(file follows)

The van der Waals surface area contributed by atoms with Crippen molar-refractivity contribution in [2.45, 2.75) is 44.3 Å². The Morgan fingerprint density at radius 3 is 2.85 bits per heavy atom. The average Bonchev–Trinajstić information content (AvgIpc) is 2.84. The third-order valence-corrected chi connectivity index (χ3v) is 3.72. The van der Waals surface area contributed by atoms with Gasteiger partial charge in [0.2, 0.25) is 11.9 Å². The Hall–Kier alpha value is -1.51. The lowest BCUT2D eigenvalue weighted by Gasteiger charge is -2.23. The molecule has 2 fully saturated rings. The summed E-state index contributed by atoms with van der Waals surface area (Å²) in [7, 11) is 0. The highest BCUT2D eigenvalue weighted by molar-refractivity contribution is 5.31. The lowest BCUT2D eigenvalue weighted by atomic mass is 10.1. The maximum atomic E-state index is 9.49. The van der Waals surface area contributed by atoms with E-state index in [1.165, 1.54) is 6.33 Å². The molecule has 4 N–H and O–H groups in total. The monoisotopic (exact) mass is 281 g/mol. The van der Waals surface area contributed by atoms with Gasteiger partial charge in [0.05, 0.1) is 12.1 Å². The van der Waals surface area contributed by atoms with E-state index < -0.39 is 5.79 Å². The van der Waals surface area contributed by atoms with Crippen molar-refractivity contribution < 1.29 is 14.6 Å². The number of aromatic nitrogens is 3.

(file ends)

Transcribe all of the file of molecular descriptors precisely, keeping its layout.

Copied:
The van der Waals surface area contributed by atoms with Crippen molar-refractivity contribution in [2.45, 2.75) is 44.3 Å². The Morgan fingerprint density at radius 3 is 2.85 bits per heavy atom. The average Bonchev–Trinajstić information content (AvgIpc) is 2.84. The third-order valence-corrected chi connectivity index (χ3v) is 3.72. The van der Waals surface area contributed by atoms with Gasteiger partial charge in [0.2, 0.25) is 11.9 Å². The Hall–Kier alpha value is -1.51. The lowest BCUT2D eigenvalue weighted by Gasteiger charge is -2.23. The molecule has 2 fully saturated rings. The summed E-state index contributed by atoms with van der Waals surface area (Å²) in [7, 11) is 0. The highest BCUT2D eigenvalue weighted by molar-refractivity contribution is 5.31. The lowest BCUT2D eigenvalue weighted by atomic mass is 10.1. The maximum atomic E-state index is 9.49. The van der Waals surface area contributed by atoms with E-state index in [1.165, 1.54) is 6.33 Å². The molecule has 4 N–H and O–H groups in total. The monoisotopic (exact) mass is 281 g/mol. The van der Waals surface area contributed by atoms with Gasteiger partial charge in [0.05, 0.1) is 12.1 Å². The van der Waals surface area contributed by atoms with E-state index < -0.39 is 5.79 Å². The van der Waals surface area contributed by atoms with Crippen molar-refractivity contribution < 1.29 is 14.6 Å². The number of aromatic nitrogens is 3.